At least seven people reportedly died in the raid.
“I can confirm that the target of last night’s counterterrorism strike in Libya was Mokhtar Belmokhtar,” said Pentagon spokesman Col. Steve Warren. “The strike was carried out by U.S. aircraft. We are continuing to assess the results of the operation and will provide more details as appropriate.”
Other officials said an “Al-Qaeda-associated terrorist” was likely dead. Authorities said there were no U.S. personnel on the ground for the assault. A U.S. official said two F-15 jets launched multiple 500-pound bombs in the attack. The official was not authorized to discuss the details of the attack publicly, so spoke on condition of anonymity.
A source with with ties to Libyan fighters told The Associated Press early Monday that the airstrikes missed Belmokhtar who wasn't at the site but killed four members of Ansar al-Sharia in Ajdabya. The source asked to remain unnamed due to fear of reprisals.
American officials have linked Ansar Shariah to the Sept. 11, 2012, attack on the U.S. Consulate in Benghazi.The U.S. filed terrorism charges against Belmokhtar last year in connection with the Algeria attack. Officials have said they believe he remained a threat to U.S. and Western interests.
The charges filed against Belmokhtar by federal law enforcement officials in Manhattan included conspiring to support Al-Qaeda and use of a weapon of mass destruction. Additional charges of conspiring to take hostages and discharging a firearm in furtherance of a crime of violence carry a maximum penalty of death.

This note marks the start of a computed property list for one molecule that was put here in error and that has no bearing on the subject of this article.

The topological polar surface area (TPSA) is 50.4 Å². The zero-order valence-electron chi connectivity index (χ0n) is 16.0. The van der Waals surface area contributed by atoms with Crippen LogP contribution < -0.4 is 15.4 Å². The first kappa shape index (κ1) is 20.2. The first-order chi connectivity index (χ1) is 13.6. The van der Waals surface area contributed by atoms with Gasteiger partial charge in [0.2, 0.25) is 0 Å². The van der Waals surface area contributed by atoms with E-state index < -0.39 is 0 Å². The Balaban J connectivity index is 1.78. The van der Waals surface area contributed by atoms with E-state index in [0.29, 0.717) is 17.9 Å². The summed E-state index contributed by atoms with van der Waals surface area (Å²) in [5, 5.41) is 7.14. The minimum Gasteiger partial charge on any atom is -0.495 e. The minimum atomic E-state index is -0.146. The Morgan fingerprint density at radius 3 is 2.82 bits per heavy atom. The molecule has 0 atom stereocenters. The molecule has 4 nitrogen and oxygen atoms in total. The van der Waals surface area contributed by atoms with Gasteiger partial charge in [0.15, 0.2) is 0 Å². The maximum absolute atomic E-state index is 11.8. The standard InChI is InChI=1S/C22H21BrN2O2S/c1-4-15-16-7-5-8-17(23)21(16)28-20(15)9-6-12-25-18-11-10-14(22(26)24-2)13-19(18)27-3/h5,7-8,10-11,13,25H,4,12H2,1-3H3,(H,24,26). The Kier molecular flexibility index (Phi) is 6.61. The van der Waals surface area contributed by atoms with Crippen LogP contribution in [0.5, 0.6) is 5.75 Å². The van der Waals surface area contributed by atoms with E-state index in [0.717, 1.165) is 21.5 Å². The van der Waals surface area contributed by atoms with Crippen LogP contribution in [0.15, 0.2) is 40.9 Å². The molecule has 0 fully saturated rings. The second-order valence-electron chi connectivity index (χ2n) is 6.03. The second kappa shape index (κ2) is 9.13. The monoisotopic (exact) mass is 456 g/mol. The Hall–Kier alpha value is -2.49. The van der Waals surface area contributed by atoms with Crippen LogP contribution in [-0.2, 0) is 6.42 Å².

At the time, U.S. Attorney Preet Bharara said in a release that Belmokhtar “unleashed a reign of terror years ago, in furtherance of his self-proclaimed goal of waging bloody jihad against the West.”
Belmokhtar left Al-Qaeda in the Islamic Maghreb, the North African offshoot of the armed group, then formed his own spinoff.
He has also been associated with various groups involved in attacks on governments in the region.
Known for his involvement with the lucrative abductions of tourists and U.N. officials, Belmokhtar has been declared dead on at least four occasions in recent years including in 2013 when he was believed to have died in fighting in Mali. If his death is confirmed, it is believed it would be a major strike against Al-Qaeda-affiliated groups in the region.
Authorities also offered a $5 million reward for information leading to the arrest of Belmokhtar, who's also been known as The One-Eyed Sheik since he lost an eye in combat. His involvement with arms and cigarette smuggling earned him another name, Mr. Marlboro.
“He's one of the best-known warlords of the Sahara,” said Stephen Ellis, an expert on organized crime and professor at the African Studies Centre in Leiden, the Netherlands.
Libya has descended into chaos since a NATO-backed revolt unseated longtime leader Muammar Gaddafi in 2011. It has rival governments and parliaments, and powerful militias are battling for influence and a share of its oil wealth.
Armed groups have exploited the lawlessness, which has also prompted a huge influx of migrants trying to make the dangerous crossing to Europe, with shipwrecks leaving hundreds dead and the EU straining to respond.
Al Jazeera and wire services